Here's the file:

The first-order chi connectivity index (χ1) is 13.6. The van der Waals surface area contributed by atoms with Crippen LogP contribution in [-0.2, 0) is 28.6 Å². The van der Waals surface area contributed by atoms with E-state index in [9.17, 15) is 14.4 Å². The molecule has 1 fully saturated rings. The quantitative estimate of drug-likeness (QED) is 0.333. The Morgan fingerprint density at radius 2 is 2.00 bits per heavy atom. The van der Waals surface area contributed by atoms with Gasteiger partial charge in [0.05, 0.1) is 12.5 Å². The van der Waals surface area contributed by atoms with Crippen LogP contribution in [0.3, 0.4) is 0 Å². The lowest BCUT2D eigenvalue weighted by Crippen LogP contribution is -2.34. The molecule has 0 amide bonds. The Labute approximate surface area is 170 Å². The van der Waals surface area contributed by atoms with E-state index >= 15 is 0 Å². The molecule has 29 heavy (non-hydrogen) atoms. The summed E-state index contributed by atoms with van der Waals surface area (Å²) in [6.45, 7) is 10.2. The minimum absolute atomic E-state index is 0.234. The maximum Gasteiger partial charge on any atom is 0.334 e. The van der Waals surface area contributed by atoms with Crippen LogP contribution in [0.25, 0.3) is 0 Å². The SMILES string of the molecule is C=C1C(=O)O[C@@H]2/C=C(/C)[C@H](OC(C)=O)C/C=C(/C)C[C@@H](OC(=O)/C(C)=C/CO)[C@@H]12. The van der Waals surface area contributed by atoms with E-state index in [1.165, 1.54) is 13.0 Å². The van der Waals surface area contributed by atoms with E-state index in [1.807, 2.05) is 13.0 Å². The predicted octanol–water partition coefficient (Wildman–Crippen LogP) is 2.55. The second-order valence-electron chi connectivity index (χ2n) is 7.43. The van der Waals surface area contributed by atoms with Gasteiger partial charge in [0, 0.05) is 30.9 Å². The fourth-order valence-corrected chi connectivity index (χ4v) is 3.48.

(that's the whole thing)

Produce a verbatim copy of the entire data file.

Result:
The first-order chi connectivity index (χ1) is 13.6. The van der Waals surface area contributed by atoms with Crippen LogP contribution in [-0.2, 0) is 28.6 Å². The van der Waals surface area contributed by atoms with E-state index in [9.17, 15) is 14.4 Å². The molecule has 1 fully saturated rings. The quantitative estimate of drug-likeness (QED) is 0.333. The Morgan fingerprint density at radius 2 is 2.00 bits per heavy atom. The van der Waals surface area contributed by atoms with Gasteiger partial charge in [0.05, 0.1) is 12.5 Å². The van der Waals surface area contributed by atoms with Crippen LogP contribution in [0.3, 0.4) is 0 Å². The lowest BCUT2D eigenvalue weighted by Crippen LogP contribution is -2.34. The molecule has 0 amide bonds. The Labute approximate surface area is 170 Å². The van der Waals surface area contributed by atoms with E-state index >= 15 is 0 Å². The molecule has 29 heavy (non-hydrogen) atoms. The summed E-state index contributed by atoms with van der Waals surface area (Å²) in [6.45, 7) is 10.2. The minimum absolute atomic E-state index is 0.234. The maximum Gasteiger partial charge on any atom is 0.334 e. The van der Waals surface area contributed by atoms with Crippen LogP contribution in [0.25, 0.3) is 0 Å². The SMILES string of the molecule is C=C1C(=O)O[C@@H]2/C=C(/C)[C@H](OC(C)=O)C/C=C(/C)C[C@@H](OC(=O)/C(C)=C/CO)[C@@H]12. The van der Waals surface area contributed by atoms with E-state index in [1.165, 1.54) is 13.0 Å². The van der Waals surface area contributed by atoms with E-state index in [1.807, 2.05) is 13.0 Å². The predicted octanol–water partition coefficient (Wildman–Crippen LogP) is 2.55. The second-order valence-electron chi connectivity index (χ2n) is 7.43. The van der Waals surface area contributed by atoms with Gasteiger partial charge in [0, 0.05) is 30.9 Å². The fourth-order valence-corrected chi connectivity index (χ4v) is 3.48.